I am an Associate Professor at UTHealth School of Public Health and an American Public Health Association Executive Board Member. Many decades ago, when I was in graduate school studying viruses and epidemiology, we speculated about the next pandemic. Even then we felt it could happen at any time. We thought maybe H1N1 flu was the big one, and, although widespread, it was not that lethal.
Then, one hundred years after the last terrible pandemic, the inevitable happened. My time since this novel virus first appeared has been spent in a variety of activities-many media interviews (over 100 so far!) and webinars about SARS-CoV-2, assisting local health departments in their responses, helping develop a reopening plan for the city of San Antonio, writing essays promoting public health, planning COVID-19 research activities, on top of all the end of semester activities for the two courses I'm teaching. I also served as an expert witness for the ACLU in a vote by mail case. We won the case and maybe out of everything I've helped with, this was the most important. The premise of the case was that there is a high likelihood the virus will be around in July, posing a transmission risk at the polling place for a runoff election. Because the virus infects through the nose and throat, everyone is at risk and, therefore, has a "disability" under the law, triggering a vote-by-mail ballot request.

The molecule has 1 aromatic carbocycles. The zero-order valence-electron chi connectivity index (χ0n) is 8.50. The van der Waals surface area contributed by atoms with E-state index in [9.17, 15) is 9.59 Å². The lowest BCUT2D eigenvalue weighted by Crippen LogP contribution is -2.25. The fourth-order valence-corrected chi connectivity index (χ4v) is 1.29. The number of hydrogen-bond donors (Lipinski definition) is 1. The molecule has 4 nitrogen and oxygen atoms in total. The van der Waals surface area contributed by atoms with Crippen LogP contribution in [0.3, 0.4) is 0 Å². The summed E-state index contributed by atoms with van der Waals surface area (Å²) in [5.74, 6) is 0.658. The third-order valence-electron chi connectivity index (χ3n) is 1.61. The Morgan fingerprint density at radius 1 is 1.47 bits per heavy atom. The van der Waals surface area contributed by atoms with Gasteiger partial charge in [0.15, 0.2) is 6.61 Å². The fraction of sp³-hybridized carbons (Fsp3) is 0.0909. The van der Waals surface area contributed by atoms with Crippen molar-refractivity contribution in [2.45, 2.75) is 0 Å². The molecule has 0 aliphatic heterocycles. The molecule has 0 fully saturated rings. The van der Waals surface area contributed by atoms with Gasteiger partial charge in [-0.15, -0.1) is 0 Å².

In short, I've been busy and so not had time to really sit and absorb what is happening. In all my preparedness training, we talked about physical distancing and effects on society and yet we didn't anticipate all the consequences. On a personal level, I'm a little envious of those who have time to read and catch up on projects, although Ric and I did clean out the garage and pantry. This pandemic was not a surprise. When it happened, yes, but not that it happened. It will happen again. And yet we weren't prepared and that makes me angry, not at God but at human folly. My hopes are that we come out of this understanding and addressing the inequities in our society and that we increase funding to public health so we are better prepared next time.